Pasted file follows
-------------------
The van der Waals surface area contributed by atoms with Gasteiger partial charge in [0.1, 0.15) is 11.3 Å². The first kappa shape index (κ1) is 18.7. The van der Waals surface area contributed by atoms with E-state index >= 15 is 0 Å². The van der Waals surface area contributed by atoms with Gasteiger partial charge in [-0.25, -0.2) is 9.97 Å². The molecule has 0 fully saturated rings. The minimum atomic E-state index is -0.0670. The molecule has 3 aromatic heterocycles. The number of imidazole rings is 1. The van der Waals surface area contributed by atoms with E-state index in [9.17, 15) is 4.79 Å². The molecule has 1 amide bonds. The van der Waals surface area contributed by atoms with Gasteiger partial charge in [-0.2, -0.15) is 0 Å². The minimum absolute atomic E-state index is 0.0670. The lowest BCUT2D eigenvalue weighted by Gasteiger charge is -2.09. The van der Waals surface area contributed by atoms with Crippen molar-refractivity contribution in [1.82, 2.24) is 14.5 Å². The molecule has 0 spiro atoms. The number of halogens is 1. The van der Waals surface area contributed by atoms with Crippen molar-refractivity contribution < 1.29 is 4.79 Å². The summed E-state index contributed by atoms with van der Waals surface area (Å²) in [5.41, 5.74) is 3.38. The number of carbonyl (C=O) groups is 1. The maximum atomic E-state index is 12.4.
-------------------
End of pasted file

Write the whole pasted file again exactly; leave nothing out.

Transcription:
The van der Waals surface area contributed by atoms with Gasteiger partial charge in [0.1, 0.15) is 11.3 Å². The first kappa shape index (κ1) is 18.7. The van der Waals surface area contributed by atoms with E-state index >= 15 is 0 Å². The van der Waals surface area contributed by atoms with Gasteiger partial charge in [-0.25, -0.2) is 9.97 Å². The molecule has 0 fully saturated rings. The minimum atomic E-state index is -0.0670. The molecule has 3 aromatic heterocycles. The number of imidazole rings is 1. The van der Waals surface area contributed by atoms with E-state index in [9.17, 15) is 4.79 Å². The molecule has 1 amide bonds. The van der Waals surface area contributed by atoms with Gasteiger partial charge in [-0.2, -0.15) is 0 Å². The minimum absolute atomic E-state index is 0.0670. The lowest BCUT2D eigenvalue weighted by Gasteiger charge is -2.09. The van der Waals surface area contributed by atoms with Crippen molar-refractivity contribution in [1.82, 2.24) is 14.5 Å². The molecule has 0 spiro atoms. The number of halogens is 1. The van der Waals surface area contributed by atoms with Crippen molar-refractivity contribution < 1.29 is 4.79 Å². The summed E-state index contributed by atoms with van der Waals surface area (Å²) in [5.41, 5.74) is 3.38. The number of carbonyl (C=O) groups is 1. The maximum atomic E-state index is 12.4.